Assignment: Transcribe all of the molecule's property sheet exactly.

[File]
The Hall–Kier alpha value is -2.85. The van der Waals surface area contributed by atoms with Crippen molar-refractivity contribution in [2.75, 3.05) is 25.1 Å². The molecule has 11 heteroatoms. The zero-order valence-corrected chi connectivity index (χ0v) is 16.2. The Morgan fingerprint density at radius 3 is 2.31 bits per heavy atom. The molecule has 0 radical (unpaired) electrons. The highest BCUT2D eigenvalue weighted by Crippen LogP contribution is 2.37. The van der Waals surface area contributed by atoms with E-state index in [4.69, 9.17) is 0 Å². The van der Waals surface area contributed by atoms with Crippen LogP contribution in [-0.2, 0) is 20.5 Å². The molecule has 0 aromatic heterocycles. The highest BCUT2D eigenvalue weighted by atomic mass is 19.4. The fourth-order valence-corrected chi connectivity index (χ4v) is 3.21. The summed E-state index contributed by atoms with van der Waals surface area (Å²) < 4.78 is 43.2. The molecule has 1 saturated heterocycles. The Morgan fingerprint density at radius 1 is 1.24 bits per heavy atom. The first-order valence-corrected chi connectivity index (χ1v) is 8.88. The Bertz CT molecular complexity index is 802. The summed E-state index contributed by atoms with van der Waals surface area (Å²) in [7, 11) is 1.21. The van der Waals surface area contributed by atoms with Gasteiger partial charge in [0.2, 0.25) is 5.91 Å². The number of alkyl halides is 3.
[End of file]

The Hall–Kier alpha value is -2.85. The van der Waals surface area contributed by atoms with Crippen molar-refractivity contribution in [2.75, 3.05) is 25.1 Å². The molecule has 11 heteroatoms. The zero-order valence-corrected chi connectivity index (χ0v) is 16.2. The Morgan fingerprint density at radius 3 is 2.31 bits per heavy atom. The molecule has 0 radical (unpaired) electrons. The highest BCUT2D eigenvalue weighted by Crippen LogP contribution is 2.37. The van der Waals surface area contributed by atoms with E-state index in [4.69, 9.17) is 0 Å². The van der Waals surface area contributed by atoms with Crippen LogP contribution in [-0.2, 0) is 20.5 Å². The molecule has 0 aromatic heterocycles. The highest BCUT2D eigenvalue weighted by atomic mass is 19.4. The fourth-order valence-corrected chi connectivity index (χ4v) is 3.21. The summed E-state index contributed by atoms with van der Waals surface area (Å²) < 4.78 is 43.2. The molecule has 1 saturated heterocycles. The Morgan fingerprint density at radius 1 is 1.24 bits per heavy atom. The first-order valence-corrected chi connectivity index (χ1v) is 8.88. The Bertz CT molecular complexity index is 802. The summed E-state index contributed by atoms with van der Waals surface area (Å²) in [7, 11) is 1.21. The van der Waals surface area contributed by atoms with Gasteiger partial charge in [0.2, 0.25) is 5.91 Å². The number of alkyl halides is 3.